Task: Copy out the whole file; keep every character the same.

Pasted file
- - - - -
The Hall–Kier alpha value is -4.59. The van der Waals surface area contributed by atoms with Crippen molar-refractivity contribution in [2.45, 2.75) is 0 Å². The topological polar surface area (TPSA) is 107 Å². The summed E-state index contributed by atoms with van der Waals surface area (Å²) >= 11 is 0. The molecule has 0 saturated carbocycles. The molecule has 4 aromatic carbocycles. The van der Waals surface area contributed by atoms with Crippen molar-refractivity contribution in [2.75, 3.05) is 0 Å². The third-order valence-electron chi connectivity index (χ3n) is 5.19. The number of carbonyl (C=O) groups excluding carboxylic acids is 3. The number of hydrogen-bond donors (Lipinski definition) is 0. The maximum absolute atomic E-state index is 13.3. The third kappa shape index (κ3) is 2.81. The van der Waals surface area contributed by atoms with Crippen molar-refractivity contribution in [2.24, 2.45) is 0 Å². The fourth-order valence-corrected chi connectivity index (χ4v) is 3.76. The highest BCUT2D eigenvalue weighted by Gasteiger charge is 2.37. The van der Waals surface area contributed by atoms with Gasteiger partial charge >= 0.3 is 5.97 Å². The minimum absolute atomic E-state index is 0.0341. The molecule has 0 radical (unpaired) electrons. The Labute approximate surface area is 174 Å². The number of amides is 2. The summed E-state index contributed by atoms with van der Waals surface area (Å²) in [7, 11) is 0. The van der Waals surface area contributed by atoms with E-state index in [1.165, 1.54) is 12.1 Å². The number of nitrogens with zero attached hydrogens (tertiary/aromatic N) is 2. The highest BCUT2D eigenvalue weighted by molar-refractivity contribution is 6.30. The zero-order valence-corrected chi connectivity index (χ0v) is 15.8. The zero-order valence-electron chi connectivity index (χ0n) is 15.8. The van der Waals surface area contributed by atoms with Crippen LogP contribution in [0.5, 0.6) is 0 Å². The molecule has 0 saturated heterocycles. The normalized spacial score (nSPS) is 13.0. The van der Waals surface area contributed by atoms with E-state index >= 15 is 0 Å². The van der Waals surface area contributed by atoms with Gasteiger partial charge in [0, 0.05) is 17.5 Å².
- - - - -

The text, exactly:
The Hall–Kier alpha value is -4.59. The van der Waals surface area contributed by atoms with Crippen molar-refractivity contribution in [2.45, 2.75) is 0 Å². The topological polar surface area (TPSA) is 107 Å². The summed E-state index contributed by atoms with van der Waals surface area (Å²) >= 11 is 0. The molecule has 0 saturated carbocycles. The molecule has 4 aromatic carbocycles. The van der Waals surface area contributed by atoms with Crippen molar-refractivity contribution in [2.75, 3.05) is 0 Å². The third-order valence-electron chi connectivity index (χ3n) is 5.19. The number of carbonyl (C=O) groups excluding carboxylic acids is 3. The number of hydrogen-bond donors (Lipinski definition) is 0. The maximum absolute atomic E-state index is 13.3. The third kappa shape index (κ3) is 2.81. The van der Waals surface area contributed by atoms with Crippen molar-refractivity contribution in [2.24, 2.45) is 0 Å². The fourth-order valence-corrected chi connectivity index (χ4v) is 3.76. The highest BCUT2D eigenvalue weighted by Gasteiger charge is 2.37. The van der Waals surface area contributed by atoms with Gasteiger partial charge >= 0.3 is 5.97 Å². The minimum absolute atomic E-state index is 0.0341. The molecule has 0 radical (unpaired) electrons. The Labute approximate surface area is 174 Å². The number of amides is 2. The summed E-state index contributed by atoms with van der Waals surface area (Å²) in [7, 11) is 0. The van der Waals surface area contributed by atoms with E-state index in [1.165, 1.54) is 12.1 Å². The number of nitrogens with zero attached hydrogens (tertiary/aromatic N) is 2. The highest BCUT2D eigenvalue weighted by molar-refractivity contribution is 6.30. The zero-order valence-corrected chi connectivity index (χ0v) is 15.8. The zero-order valence-electron chi connectivity index (χ0n) is 15.8. The van der Waals surface area contributed by atoms with Crippen LogP contribution in [0.5, 0.6) is 0 Å². The molecule has 0 saturated heterocycles. The normalized spacial score (nSPS) is 13.0. The van der Waals surface area contributed by atoms with E-state index >= 15 is 0 Å². The van der Waals surface area contributed by atoms with Gasteiger partial charge in [0, 0.05) is 17.5 Å².